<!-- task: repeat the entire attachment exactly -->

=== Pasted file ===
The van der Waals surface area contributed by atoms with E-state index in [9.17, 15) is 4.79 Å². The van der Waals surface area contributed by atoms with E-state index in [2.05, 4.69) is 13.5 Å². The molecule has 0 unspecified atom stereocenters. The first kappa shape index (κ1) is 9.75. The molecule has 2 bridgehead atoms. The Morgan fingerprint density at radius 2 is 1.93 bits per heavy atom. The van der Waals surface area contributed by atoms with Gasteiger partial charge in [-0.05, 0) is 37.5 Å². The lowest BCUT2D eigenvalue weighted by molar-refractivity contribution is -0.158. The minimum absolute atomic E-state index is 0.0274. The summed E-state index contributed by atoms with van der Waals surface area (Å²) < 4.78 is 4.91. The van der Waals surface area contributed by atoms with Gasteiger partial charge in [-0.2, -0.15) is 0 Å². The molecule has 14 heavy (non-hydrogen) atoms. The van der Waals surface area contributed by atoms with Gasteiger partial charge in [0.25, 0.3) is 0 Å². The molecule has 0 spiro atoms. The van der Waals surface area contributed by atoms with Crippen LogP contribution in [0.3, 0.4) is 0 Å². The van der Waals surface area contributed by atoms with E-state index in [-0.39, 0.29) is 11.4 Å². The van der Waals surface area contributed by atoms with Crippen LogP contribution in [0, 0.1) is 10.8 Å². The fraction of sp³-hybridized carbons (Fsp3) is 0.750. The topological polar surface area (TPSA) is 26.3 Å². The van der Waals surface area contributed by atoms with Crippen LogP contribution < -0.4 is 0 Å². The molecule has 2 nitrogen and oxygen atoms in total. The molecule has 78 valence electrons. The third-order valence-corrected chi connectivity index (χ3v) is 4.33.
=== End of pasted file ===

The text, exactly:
The van der Waals surface area contributed by atoms with E-state index in [9.17, 15) is 4.79 Å². The van der Waals surface area contributed by atoms with E-state index in [2.05, 4.69) is 13.5 Å². The molecule has 0 unspecified atom stereocenters. The first kappa shape index (κ1) is 9.75. The molecule has 2 bridgehead atoms. The Morgan fingerprint density at radius 2 is 1.93 bits per heavy atom. The van der Waals surface area contributed by atoms with Gasteiger partial charge in [-0.05, 0) is 37.5 Å². The lowest BCUT2D eigenvalue weighted by molar-refractivity contribution is -0.158. The minimum absolute atomic E-state index is 0.0274. The summed E-state index contributed by atoms with van der Waals surface area (Å²) < 4.78 is 4.91. The van der Waals surface area contributed by atoms with Gasteiger partial charge in [-0.2, -0.15) is 0 Å². The molecule has 14 heavy (non-hydrogen) atoms. The van der Waals surface area contributed by atoms with Gasteiger partial charge in [0.25, 0.3) is 0 Å². The molecule has 0 spiro atoms. The van der Waals surface area contributed by atoms with Crippen LogP contribution in [0.3, 0.4) is 0 Å². The van der Waals surface area contributed by atoms with E-state index in [-0.39, 0.29) is 11.4 Å². The van der Waals surface area contributed by atoms with Crippen LogP contribution in [0, 0.1) is 10.8 Å². The fraction of sp³-hybridized carbons (Fsp3) is 0.750. The topological polar surface area (TPSA) is 26.3 Å². The van der Waals surface area contributed by atoms with Crippen LogP contribution < -0.4 is 0 Å². The molecule has 2 nitrogen and oxygen atoms in total. The molecule has 78 valence electrons. The third-order valence-corrected chi connectivity index (χ3v) is 4.33.